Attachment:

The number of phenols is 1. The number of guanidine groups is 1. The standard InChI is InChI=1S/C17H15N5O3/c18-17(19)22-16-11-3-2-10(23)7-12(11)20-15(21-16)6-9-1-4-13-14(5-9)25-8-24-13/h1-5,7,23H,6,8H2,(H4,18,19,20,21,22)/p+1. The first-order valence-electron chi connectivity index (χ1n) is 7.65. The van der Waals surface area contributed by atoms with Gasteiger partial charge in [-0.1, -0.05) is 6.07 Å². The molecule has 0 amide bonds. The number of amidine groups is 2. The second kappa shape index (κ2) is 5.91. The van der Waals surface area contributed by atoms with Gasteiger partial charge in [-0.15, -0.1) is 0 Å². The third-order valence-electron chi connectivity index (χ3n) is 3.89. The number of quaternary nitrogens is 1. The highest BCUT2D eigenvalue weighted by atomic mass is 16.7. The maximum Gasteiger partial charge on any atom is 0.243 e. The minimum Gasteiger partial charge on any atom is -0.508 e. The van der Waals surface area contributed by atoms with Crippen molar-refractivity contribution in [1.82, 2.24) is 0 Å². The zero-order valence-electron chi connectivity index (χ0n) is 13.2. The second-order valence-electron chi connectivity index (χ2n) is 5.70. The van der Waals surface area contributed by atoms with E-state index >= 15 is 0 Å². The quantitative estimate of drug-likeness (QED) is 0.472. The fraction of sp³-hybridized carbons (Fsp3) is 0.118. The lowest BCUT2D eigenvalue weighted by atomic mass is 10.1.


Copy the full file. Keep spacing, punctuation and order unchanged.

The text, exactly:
The number of phenols is 1. The number of guanidine groups is 1. The standard InChI is InChI=1S/C17H15N5O3/c18-17(19)22-16-11-3-2-10(23)7-12(11)20-15(21-16)6-9-1-4-13-14(5-9)25-8-24-13/h1-5,7,23H,6,8H2,(H4,18,19,20,21,22)/p+1. The first-order valence-electron chi connectivity index (χ1n) is 7.65. The van der Waals surface area contributed by atoms with Gasteiger partial charge in [-0.1, -0.05) is 6.07 Å². The molecule has 0 amide bonds. The number of amidine groups is 2. The second kappa shape index (κ2) is 5.91. The van der Waals surface area contributed by atoms with Gasteiger partial charge in [-0.15, -0.1) is 0 Å². The third-order valence-electron chi connectivity index (χ3n) is 3.89. The number of quaternary nitrogens is 1. The highest BCUT2D eigenvalue weighted by atomic mass is 16.7. The maximum Gasteiger partial charge on any atom is 0.243 e. The minimum Gasteiger partial charge on any atom is -0.508 e. The van der Waals surface area contributed by atoms with Crippen molar-refractivity contribution in [1.82, 2.24) is 0 Å². The zero-order valence-electron chi connectivity index (χ0n) is 13.2. The second-order valence-electron chi connectivity index (χ2n) is 5.70. The van der Waals surface area contributed by atoms with E-state index >= 15 is 0 Å². The quantitative estimate of drug-likeness (QED) is 0.472. The fraction of sp³-hybridized carbons (Fsp3) is 0.118. The lowest BCUT2D eigenvalue weighted by atomic mass is 10.1.